Over on, the anti-Obamacare forces have collected a number of reports from people saying they’re losing the health insurance plans they love because of Obamacare.

We’re not taking sides over here at Our primary issue is transparency: We think people should be able to know what stuff costs.

In this case, we are interested in the way this conversation is framed. The insurance company in question never says “We made a business decision that your policy is not effective for us” or “The ACA requires us to change some parts of the policy your currently carry, and here’s the closest thing to that we’ll be offering next year” or “We’re leaving the individual insurance market in your state because we don’t get enough business out of it.” Instead, it’s all Obamacare’s fault.

One of the standard-bearers is Michelle Malkin, the conservative pundit, who wrote on her blog a

piece called “Obama Lied, My Health Plan Died,” accompanied by a picture of President Obama with an extended, Pinocchio-type nose.

We are reminded of the Cleveland Clinic, which is laying off staff and blaming it on Obamacare. Maybe they needed to be more judicious on their staffing levels before, but it’s easy now to blame it all on Obamacare.

Home Depot, Trader Joe’s and other businesses are ending limited medical insurance plans that had been offered to part-timers, and instead sending them to the exchanges to buy insurance. That, too, has been blamed on Obamacare. But perhaps those limited medical insurance plans are not much good for anyone anyhow — they offer a false sense of security, which is upended in many cases when the insured person really needs help and finds out there’s not much there. This is a good thing about the law: it keeps people from spending money for insurance that’s not really insurance.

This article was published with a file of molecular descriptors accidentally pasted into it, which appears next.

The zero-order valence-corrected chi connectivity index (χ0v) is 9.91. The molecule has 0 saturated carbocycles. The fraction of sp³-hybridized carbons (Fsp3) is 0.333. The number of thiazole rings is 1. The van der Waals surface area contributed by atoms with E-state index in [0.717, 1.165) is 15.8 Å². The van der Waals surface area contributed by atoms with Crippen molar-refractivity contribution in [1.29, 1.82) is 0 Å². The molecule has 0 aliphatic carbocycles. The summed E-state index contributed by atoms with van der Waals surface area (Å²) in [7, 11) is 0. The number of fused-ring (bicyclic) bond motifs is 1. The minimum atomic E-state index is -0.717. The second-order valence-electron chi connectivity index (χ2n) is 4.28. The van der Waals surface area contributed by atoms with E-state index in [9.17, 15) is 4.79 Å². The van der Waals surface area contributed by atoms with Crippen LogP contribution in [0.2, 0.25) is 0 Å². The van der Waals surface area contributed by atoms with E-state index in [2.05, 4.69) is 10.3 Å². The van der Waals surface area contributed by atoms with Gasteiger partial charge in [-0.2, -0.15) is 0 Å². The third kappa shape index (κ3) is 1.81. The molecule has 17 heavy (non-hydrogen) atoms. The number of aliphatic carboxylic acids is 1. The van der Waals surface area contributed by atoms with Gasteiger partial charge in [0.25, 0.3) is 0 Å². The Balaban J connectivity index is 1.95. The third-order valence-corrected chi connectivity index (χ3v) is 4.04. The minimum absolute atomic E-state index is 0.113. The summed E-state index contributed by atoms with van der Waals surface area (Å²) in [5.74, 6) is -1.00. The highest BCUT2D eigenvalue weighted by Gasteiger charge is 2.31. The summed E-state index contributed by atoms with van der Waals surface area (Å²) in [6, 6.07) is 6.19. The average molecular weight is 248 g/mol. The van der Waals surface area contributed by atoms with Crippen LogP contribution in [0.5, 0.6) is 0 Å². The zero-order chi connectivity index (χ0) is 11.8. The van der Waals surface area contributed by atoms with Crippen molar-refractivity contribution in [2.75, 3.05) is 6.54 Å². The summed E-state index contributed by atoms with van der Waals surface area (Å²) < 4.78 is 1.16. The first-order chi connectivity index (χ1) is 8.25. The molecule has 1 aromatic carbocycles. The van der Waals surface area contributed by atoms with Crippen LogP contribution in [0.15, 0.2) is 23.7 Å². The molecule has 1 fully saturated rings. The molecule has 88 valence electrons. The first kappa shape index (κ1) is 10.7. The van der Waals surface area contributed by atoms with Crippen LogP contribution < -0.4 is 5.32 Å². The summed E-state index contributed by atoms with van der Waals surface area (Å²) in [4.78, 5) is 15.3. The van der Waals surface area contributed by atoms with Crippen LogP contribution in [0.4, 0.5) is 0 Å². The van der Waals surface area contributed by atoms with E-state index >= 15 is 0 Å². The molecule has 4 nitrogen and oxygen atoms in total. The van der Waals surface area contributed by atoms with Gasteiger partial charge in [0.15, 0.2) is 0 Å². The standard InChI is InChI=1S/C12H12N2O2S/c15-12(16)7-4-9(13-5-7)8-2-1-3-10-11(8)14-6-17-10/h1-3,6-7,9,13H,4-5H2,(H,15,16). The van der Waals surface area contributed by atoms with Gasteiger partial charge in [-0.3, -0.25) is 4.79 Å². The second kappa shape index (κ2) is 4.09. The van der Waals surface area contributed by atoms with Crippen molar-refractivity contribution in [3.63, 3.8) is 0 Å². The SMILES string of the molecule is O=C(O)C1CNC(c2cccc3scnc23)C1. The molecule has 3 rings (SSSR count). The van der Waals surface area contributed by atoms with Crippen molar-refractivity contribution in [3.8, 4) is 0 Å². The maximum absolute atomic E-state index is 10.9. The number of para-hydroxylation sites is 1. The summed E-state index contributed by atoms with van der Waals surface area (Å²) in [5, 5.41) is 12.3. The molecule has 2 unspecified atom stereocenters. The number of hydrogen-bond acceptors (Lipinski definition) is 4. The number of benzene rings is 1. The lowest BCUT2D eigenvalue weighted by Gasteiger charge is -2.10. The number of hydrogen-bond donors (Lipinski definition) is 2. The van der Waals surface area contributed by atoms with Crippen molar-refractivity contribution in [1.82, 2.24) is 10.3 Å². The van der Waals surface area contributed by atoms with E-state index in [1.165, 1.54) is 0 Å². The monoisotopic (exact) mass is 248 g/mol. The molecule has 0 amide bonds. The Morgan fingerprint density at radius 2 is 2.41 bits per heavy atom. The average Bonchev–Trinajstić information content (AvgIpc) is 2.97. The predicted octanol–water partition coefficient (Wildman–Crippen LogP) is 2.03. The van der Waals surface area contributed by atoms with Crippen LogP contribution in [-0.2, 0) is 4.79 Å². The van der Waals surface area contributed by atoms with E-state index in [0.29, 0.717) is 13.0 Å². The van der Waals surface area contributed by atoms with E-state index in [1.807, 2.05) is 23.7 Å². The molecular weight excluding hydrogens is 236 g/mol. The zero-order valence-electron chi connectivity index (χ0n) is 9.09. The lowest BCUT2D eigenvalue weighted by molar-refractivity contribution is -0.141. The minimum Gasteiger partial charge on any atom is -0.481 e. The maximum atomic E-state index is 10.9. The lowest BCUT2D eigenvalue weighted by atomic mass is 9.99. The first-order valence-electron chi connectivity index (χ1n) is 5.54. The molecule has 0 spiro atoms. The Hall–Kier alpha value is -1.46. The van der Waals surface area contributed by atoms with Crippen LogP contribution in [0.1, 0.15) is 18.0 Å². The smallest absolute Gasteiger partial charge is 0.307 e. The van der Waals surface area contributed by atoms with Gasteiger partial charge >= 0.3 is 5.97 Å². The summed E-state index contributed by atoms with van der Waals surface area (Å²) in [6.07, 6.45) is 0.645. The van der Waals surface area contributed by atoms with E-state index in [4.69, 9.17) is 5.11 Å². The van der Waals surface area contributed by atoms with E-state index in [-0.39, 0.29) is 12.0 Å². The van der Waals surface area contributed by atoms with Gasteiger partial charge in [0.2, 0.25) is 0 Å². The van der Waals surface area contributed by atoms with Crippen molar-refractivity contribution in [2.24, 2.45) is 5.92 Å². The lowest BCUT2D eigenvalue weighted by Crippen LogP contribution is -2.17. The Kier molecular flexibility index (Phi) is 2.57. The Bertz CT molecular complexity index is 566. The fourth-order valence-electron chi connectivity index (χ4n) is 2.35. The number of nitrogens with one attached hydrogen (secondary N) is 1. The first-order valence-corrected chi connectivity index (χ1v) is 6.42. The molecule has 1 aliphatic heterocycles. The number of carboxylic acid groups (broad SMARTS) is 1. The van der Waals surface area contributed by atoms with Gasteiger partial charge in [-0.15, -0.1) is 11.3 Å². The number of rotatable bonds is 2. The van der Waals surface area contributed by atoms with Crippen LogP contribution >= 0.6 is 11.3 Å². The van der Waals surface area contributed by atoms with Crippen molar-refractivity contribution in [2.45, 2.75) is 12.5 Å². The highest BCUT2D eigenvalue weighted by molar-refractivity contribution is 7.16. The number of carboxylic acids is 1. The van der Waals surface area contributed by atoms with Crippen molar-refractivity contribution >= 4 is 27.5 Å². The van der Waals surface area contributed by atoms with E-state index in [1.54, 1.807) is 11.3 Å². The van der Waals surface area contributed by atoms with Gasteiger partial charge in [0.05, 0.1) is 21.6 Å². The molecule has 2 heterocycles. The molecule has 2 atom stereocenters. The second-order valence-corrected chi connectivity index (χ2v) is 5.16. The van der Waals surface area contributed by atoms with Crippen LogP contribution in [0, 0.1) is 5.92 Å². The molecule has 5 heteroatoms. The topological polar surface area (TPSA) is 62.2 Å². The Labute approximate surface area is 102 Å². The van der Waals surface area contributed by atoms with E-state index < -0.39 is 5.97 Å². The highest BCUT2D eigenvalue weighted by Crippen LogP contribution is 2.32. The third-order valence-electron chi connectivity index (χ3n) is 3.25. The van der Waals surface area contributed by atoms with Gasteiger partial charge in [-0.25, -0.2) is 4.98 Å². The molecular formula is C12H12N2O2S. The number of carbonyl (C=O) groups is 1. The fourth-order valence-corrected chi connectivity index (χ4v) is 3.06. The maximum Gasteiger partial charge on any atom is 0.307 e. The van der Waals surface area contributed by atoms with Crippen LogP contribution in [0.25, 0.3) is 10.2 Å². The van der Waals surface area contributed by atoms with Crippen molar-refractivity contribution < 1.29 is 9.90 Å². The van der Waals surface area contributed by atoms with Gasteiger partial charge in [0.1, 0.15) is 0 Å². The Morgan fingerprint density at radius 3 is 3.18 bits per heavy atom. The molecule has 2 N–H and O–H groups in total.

So: it’s sometimes hard to hear around here because of the sound of partisan name-calling and so on. But … lose your health insurance because of Obamacare? Really?

Jeanne Pinder

Jeanne Pinder  is the founder and CEO of ClearHealthCosts. She worked at The New York Times for almost 25 years as a reporter, editor and human resources executive, then volunteered for a buyout and founded...